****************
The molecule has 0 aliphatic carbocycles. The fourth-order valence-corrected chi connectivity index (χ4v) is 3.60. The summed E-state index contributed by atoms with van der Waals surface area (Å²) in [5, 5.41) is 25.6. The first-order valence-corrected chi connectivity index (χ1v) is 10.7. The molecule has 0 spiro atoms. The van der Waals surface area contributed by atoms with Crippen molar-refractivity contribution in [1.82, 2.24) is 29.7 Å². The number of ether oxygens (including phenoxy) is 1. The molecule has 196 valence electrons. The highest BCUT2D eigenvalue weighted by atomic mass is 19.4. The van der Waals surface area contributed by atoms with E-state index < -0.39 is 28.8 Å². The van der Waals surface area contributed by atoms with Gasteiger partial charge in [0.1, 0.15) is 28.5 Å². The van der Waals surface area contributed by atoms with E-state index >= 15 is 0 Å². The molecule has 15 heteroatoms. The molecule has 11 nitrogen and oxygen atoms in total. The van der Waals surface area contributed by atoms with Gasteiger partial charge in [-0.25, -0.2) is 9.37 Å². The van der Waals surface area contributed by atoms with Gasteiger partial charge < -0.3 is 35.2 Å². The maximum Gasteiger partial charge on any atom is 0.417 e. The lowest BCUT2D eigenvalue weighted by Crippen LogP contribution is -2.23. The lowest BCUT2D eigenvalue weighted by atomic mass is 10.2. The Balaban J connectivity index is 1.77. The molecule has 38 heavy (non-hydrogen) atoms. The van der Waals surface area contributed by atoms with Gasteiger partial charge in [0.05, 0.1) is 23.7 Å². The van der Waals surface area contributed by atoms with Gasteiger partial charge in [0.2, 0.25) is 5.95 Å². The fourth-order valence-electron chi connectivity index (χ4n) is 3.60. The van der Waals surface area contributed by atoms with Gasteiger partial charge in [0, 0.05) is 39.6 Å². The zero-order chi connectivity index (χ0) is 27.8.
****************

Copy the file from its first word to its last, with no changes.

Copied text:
The molecule has 0 aliphatic carbocycles. The fourth-order valence-corrected chi connectivity index (χ4v) is 3.60. The summed E-state index contributed by atoms with van der Waals surface area (Å²) in [5, 5.41) is 25.6. The first-order valence-corrected chi connectivity index (χ1v) is 10.7. The molecule has 0 spiro atoms. The van der Waals surface area contributed by atoms with Crippen molar-refractivity contribution in [1.82, 2.24) is 29.7 Å². The number of ether oxygens (including phenoxy) is 1. The molecule has 196 valence electrons. The highest BCUT2D eigenvalue weighted by atomic mass is 19.4. The van der Waals surface area contributed by atoms with E-state index < -0.39 is 28.8 Å². The van der Waals surface area contributed by atoms with Gasteiger partial charge in [0.1, 0.15) is 28.5 Å². The van der Waals surface area contributed by atoms with E-state index >= 15 is 0 Å². The molecule has 15 heteroatoms. The molecule has 11 nitrogen and oxygen atoms in total. The van der Waals surface area contributed by atoms with Gasteiger partial charge in [-0.25, -0.2) is 9.37 Å². The van der Waals surface area contributed by atoms with Gasteiger partial charge < -0.3 is 35.2 Å². The maximum Gasteiger partial charge on any atom is 0.417 e. The lowest BCUT2D eigenvalue weighted by Crippen LogP contribution is -2.23. The lowest BCUT2D eigenvalue weighted by atomic mass is 10.2. The Balaban J connectivity index is 1.77. The molecule has 38 heavy (non-hydrogen) atoms. The van der Waals surface area contributed by atoms with Gasteiger partial charge in [0.05, 0.1) is 23.7 Å². The van der Waals surface area contributed by atoms with Gasteiger partial charge in [0.2, 0.25) is 5.95 Å². The fourth-order valence-electron chi connectivity index (χ4n) is 3.60. The van der Waals surface area contributed by atoms with Gasteiger partial charge in [0, 0.05) is 39.6 Å². The zero-order chi connectivity index (χ0) is 27.8.